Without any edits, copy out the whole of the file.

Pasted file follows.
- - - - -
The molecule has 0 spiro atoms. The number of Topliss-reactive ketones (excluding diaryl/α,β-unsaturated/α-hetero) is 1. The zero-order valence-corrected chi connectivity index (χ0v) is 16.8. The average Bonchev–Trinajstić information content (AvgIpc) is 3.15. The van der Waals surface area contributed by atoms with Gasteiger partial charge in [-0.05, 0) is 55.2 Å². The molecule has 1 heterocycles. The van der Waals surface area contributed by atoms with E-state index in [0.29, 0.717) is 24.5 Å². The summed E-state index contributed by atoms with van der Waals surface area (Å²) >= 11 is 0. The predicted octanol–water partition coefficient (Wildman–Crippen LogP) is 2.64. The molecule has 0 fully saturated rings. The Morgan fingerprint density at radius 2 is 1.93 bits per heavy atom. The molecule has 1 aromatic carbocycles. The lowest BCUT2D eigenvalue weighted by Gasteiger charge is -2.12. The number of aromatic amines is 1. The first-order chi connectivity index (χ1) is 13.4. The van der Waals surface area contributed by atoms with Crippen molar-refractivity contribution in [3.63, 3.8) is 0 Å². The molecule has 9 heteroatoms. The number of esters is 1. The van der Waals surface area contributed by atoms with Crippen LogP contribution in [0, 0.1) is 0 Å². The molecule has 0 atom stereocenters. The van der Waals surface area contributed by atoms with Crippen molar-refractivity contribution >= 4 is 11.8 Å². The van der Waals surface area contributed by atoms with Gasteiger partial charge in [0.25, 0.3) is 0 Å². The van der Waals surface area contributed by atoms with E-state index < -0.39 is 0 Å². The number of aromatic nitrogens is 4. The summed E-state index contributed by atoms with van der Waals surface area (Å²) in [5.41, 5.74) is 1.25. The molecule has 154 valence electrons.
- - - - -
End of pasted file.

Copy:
The molecule has 0 spiro atoms. The number of Topliss-reactive ketones (excluding diaryl/α,β-unsaturated/α-hetero) is 1. The zero-order valence-corrected chi connectivity index (χ0v) is 16.8. The average Bonchev–Trinajstić information content (AvgIpc) is 3.15. The van der Waals surface area contributed by atoms with Gasteiger partial charge in [-0.05, 0) is 55.2 Å². The molecule has 1 heterocycles. The van der Waals surface area contributed by atoms with E-state index in [0.29, 0.717) is 24.5 Å². The summed E-state index contributed by atoms with van der Waals surface area (Å²) >= 11 is 0. The predicted octanol–water partition coefficient (Wildman–Crippen LogP) is 2.64. The molecule has 0 fully saturated rings. The Morgan fingerprint density at radius 2 is 1.93 bits per heavy atom. The molecule has 1 aromatic carbocycles. The lowest BCUT2D eigenvalue weighted by Gasteiger charge is -2.12. The number of aromatic amines is 1. The first-order chi connectivity index (χ1) is 13.4. The van der Waals surface area contributed by atoms with Crippen molar-refractivity contribution in [3.63, 3.8) is 0 Å². The molecule has 9 heteroatoms. The number of esters is 1. The van der Waals surface area contributed by atoms with Crippen LogP contribution in [0, 0.1) is 0 Å². The molecule has 0 atom stereocenters. The van der Waals surface area contributed by atoms with Crippen molar-refractivity contribution >= 4 is 11.8 Å². The van der Waals surface area contributed by atoms with Gasteiger partial charge in [0.25, 0.3) is 0 Å². The van der Waals surface area contributed by atoms with E-state index < -0.39 is 0 Å². The number of aromatic nitrogens is 4. The summed E-state index contributed by atoms with van der Waals surface area (Å²) in [5.41, 5.74) is 1.25. The molecule has 154 valence electrons.